Learn about the past, present and future of railroading in Belen during Belen Railroad Day on Saturday, April 9 from Noon to 4 p.m. Enjoy several activities and events at various locations, including the Belen Harvey House Museum, Jaramillo Vineyards, the Belen Public Library, the Belen Art League and more. To reach most locations, exit the train at the Belen Station and walk south across the pedestrian overpass and continue walking two blocks south to Becker Ave. For information call (505) 861-0581.
Historic Barelas railroad yards to undergo revitalization. Work space, restaurants, and performance venues planned, Mayor Richard J. Berry and City Council Isaac Benton announce.
Mayor Richard J. Berry and City Councilor Isaac Benton announced the next steps in the future of the Albuquerque Rail Yards.
Through a competitive procurement process, the City selected Samitaur Constructs and their partners, New Mexico-based BUILD New Mexico, as the Master Developer team to lead the redevelopment of the city’s historic Rail Yards, located just south of downtown.
“The decades-long wait to find the team to lead the restoration and renaissance of this important site is finally over,” Mayor Berry said. “This diamond-in-the-rough that we call the Rail Yards will become a vital part of our city and region once again. We have a real gem in the Rail Yards and it’s time that we make this area more functional and add on to the beauty of these neighborhoods.”
Work Space, Restaurants & Entertainment
Samitaur is known for its redevelopment of blighted urban areas, such as Conjunctive Points, a mixed-use neighborhood of work space, restaurants, and entertainment and performance venues in the industrial area of Culver City and adjacent Los Angeles, California. Frederick and Laurie Samitaur Smith have more than 35 years of experience in urban design, development, and property management, mostly in Southern California.
“I look forward to working with the Samitaur Smiths and Samitaur Constructs to take this project to the next level,” Councilor Benton said. “There is still a lot of work to be done, but we’ve just taken an important step by selecting a partner with as much experience and similar priorities to ours as the Samitaur Smiths have.”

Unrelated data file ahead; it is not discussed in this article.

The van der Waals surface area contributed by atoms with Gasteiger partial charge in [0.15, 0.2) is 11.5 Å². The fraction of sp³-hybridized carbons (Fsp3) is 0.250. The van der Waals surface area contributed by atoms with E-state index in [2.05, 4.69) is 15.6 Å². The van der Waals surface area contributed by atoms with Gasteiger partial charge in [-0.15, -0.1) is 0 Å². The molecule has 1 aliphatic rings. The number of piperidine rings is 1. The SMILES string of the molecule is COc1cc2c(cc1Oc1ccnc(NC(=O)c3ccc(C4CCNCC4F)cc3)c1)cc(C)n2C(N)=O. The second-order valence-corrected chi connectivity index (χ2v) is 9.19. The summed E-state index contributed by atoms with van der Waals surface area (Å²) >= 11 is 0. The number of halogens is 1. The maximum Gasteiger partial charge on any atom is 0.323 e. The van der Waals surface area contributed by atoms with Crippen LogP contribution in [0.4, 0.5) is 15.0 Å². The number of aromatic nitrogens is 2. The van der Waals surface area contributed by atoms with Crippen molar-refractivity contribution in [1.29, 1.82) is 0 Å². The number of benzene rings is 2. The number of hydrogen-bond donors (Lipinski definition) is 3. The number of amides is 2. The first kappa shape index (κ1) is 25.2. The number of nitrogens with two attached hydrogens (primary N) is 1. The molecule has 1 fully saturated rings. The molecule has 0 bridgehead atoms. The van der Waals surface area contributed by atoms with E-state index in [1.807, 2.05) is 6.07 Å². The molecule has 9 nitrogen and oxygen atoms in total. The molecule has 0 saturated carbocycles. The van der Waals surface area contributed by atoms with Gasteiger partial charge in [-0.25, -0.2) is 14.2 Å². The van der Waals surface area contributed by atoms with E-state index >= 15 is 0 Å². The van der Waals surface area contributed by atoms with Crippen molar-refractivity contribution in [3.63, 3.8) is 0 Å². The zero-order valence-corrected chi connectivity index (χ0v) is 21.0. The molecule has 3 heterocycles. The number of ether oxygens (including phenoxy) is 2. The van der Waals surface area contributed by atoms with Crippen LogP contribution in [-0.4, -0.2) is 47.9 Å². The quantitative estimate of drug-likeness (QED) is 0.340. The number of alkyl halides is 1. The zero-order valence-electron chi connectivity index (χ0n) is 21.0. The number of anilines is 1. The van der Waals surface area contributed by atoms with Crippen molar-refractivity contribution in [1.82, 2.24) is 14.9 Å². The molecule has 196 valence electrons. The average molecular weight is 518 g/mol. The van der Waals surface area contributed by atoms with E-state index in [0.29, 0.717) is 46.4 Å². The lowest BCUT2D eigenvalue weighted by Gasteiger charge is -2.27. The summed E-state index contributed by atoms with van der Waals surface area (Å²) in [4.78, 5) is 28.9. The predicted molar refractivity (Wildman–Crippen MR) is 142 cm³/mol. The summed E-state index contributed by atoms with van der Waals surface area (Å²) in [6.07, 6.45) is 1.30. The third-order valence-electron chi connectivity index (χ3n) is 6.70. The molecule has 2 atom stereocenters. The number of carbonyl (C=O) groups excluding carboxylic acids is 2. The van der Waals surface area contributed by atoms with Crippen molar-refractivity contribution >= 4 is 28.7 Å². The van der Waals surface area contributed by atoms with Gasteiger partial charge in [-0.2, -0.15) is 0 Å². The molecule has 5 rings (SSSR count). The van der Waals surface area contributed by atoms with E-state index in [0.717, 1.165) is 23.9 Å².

Residents of the historic Barelas and South Broadway neighborhoods, many of whom grew up in the area, have been closely involved in efforts to redevelop the site, including the selection of Samitaur. Barelas neighborhood representative and selection committee member Ron Romero said of the redevelopment opportunity.
“We are thrilled to be chosen to take on the exciting challenge of redeveloping this amazing site,” Frederick Smith said. “Our ambition is for the Rail Yards to become a community focal point for all of Albuquerque.”
“We have a photo of many of the men who worked in the shops. They’re on a locomotive, and we would love to identify the men,” said Leba Freed, the president of the WHEELS Transportation Museum in Albuquerque. “Sadly, they’re gone now, but we are hoping many of the family members would be able to identify them.”
Greasy, covered in their hard work, the men were machinists and boilermakers who kept the railroad running from 1920 through the 1960s.
“They restored as many as 40 locomotives, and each one weighed as much as a million pounds,” Freed said.
Freed said the men’s work brought bigger things to Albuquerque.
“The railroad came and it built Albuquerque,” Freed said. “Had the railroad not come, we really think that Albuquerque would never have become a city.”
Leon Padilla of Bernalillo said his grandfather and uncles are in the photograph.
“I remember seeing the locomotives in the shop over there when I came to visit my grandfather,” Padilla said.
Dennis Baca, a retired railroad worker from Los Lunas, said he wants to know who the men are so their stories can be recorded.
“Once that history is dead, we will never see it,” Baca said.
Baca said the group has had some success identifying people in the photo.
“At the rail market one day, I saw a man who picked up the photo and he had tears in his eyes and he says, ‘I know this guy,’ and I said, ‘Who is that?’ He said, ‘That’s me,’” Baca said.
“Some people may have the old railroad records. They may have a lantern. They may have a photo of their grandpa,” Freed said.
Items that might be buried in a box could be pieces of history that belonged to the railroad or evidence of someone who played an instrumental role in keeping the trains running, Freed said.
The picture is at a booth every Sunday at the rail yard farmers market.